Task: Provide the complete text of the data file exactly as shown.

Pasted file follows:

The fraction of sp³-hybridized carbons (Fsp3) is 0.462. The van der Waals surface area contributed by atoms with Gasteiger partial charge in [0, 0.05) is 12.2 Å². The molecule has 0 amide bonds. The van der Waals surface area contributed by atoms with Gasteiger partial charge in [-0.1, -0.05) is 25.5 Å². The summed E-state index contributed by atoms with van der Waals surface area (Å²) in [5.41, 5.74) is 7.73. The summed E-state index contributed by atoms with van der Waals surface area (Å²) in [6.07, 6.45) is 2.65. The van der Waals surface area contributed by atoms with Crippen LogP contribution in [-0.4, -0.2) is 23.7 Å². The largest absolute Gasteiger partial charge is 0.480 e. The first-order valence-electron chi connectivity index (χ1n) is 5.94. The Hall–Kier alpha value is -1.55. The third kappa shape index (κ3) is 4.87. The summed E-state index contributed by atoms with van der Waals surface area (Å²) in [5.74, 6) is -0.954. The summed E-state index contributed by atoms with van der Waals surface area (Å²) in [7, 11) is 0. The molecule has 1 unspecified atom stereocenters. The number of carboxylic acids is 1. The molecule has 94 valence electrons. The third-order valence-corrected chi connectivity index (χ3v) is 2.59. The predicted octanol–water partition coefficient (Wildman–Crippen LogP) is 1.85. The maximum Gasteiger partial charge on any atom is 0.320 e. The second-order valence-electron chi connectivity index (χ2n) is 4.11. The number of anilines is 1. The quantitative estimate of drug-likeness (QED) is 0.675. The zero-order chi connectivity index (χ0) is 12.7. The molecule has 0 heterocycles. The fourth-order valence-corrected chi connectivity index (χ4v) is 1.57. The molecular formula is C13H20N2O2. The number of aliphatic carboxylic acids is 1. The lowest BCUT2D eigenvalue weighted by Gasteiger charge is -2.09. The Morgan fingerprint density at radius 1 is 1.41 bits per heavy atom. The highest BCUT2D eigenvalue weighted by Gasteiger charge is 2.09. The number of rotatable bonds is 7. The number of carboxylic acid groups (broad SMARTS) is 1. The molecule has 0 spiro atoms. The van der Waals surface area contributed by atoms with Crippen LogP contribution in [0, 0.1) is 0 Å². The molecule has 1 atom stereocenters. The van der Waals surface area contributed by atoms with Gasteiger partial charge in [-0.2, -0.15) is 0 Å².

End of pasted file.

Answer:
The fraction of sp³-hybridized carbons (Fsp3) is 0.462. The van der Waals surface area contributed by atoms with Gasteiger partial charge in [0, 0.05) is 12.2 Å². The molecule has 0 amide bonds. The van der Waals surface area contributed by atoms with Gasteiger partial charge in [-0.1, -0.05) is 25.5 Å². The summed E-state index contributed by atoms with van der Waals surface area (Å²) in [5.41, 5.74) is 7.73. The summed E-state index contributed by atoms with van der Waals surface area (Å²) in [6.07, 6.45) is 2.65. The van der Waals surface area contributed by atoms with Crippen LogP contribution in [-0.4, -0.2) is 23.7 Å². The largest absolute Gasteiger partial charge is 0.480 e. The first-order valence-electron chi connectivity index (χ1n) is 5.94. The Hall–Kier alpha value is -1.55. The third kappa shape index (κ3) is 4.87. The summed E-state index contributed by atoms with van der Waals surface area (Å²) in [5.74, 6) is -0.954. The summed E-state index contributed by atoms with van der Waals surface area (Å²) in [7, 11) is 0. The molecule has 1 unspecified atom stereocenters. The number of carboxylic acids is 1. The molecule has 94 valence electrons. The third-order valence-corrected chi connectivity index (χ3v) is 2.59. The predicted octanol–water partition coefficient (Wildman–Crippen LogP) is 1.85. The maximum Gasteiger partial charge on any atom is 0.320 e. The second-order valence-electron chi connectivity index (χ2n) is 4.11. The number of anilines is 1. The quantitative estimate of drug-likeness (QED) is 0.675. The zero-order chi connectivity index (χ0) is 12.7. The molecule has 0 heterocycles. The fourth-order valence-corrected chi connectivity index (χ4v) is 1.57. The molecular formula is C13H20N2O2. The number of aliphatic carboxylic acids is 1. The lowest BCUT2D eigenvalue weighted by Gasteiger charge is -2.09. The Morgan fingerprint density at radius 1 is 1.41 bits per heavy atom. The highest BCUT2D eigenvalue weighted by Gasteiger charge is 2.09. The number of rotatable bonds is 7. The number of carboxylic acid groups (broad SMARTS) is 1. The molecule has 0 spiro atoms. The van der Waals surface area contributed by atoms with Crippen LogP contribution in [0, 0.1) is 0 Å². The molecule has 1 atom stereocenters. The van der Waals surface area contributed by atoms with Gasteiger partial charge in [-0.2, -0.15) is 0 Å².